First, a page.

My local market in Walthamstow is still very much a cash-based environment, and that’s a rare thing these days. If you want to do business with the market traders, you’d better have some physical cash on you. These guys don’t take card. (There may be some dubious business/tax reasons for this but I’m not asking those kinds of questions.) At the other end of the spectrum is the new Walthamstow hipster shopping/eating/drinking place called Crate. Everything here is card only, don’t come here waving handfuls of cash, they won’t take it.

It’s not often now I need cash apart from Walthamstow market, and get-together lunch at our favourite felafel popup. But there are a few other occasions that require cash, and I wonder what will happen to their business model when people don’t have cash:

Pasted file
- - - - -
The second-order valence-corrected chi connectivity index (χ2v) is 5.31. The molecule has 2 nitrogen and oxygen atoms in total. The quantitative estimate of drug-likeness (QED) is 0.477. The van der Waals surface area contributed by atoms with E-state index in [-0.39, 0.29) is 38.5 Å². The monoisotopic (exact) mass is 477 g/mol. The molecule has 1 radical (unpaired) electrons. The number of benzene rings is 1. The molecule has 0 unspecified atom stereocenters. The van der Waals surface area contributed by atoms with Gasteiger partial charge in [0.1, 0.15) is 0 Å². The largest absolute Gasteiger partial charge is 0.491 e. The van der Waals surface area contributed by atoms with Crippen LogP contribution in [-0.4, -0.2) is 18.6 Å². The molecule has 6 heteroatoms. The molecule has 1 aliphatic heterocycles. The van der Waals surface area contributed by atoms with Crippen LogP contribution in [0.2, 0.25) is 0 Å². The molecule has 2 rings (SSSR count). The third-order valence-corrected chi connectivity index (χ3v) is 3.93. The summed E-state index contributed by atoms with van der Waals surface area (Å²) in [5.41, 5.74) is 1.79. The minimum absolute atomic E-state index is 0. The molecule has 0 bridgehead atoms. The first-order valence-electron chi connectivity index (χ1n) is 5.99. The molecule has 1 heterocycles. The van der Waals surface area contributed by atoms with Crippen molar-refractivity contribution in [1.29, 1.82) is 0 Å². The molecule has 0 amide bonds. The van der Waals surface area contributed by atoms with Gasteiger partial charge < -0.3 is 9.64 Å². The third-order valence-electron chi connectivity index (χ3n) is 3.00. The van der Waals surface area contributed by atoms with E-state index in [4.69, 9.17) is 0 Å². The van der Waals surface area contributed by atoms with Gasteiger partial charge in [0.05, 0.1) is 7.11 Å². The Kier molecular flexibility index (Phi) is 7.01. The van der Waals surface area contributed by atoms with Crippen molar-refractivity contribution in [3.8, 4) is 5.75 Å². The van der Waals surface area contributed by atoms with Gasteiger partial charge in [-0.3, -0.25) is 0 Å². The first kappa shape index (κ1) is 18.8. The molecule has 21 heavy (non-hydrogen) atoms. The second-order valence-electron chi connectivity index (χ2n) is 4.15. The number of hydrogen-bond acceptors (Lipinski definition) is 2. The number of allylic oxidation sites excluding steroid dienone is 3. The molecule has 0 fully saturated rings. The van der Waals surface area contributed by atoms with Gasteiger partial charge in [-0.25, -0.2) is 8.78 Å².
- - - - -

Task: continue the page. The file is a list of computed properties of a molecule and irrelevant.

• Buskers: how will I financially reward someone with a shiny pound coin for playing “Somewhere in my Heart” by Aztec Camera if I don’t have any cash on me?
  • Charity box / collectors: how will I be inspired to give money to a good cause if I don’t have a pocket full of change? And who has pockets full of change now anyway?

What are buskers and charities doing to adapt to the future cashless society?

This week I have been listening to:

Grace Jones (to complement my reading, obviously)

Brandenburg Concerto playlist (24 versions of the Brandenburg Concerto no. 3 Allegro). I love this, it’s such a cheerful piece of music and a great help when I need to tune out to the world and concentrate at work.

Song of the Volga Boatmen Not sure why I needed to hear people singing mournfully in Russian about working hard pulling boats along the river, but I did, so hit repeat and off we go: Ey, ukhnem.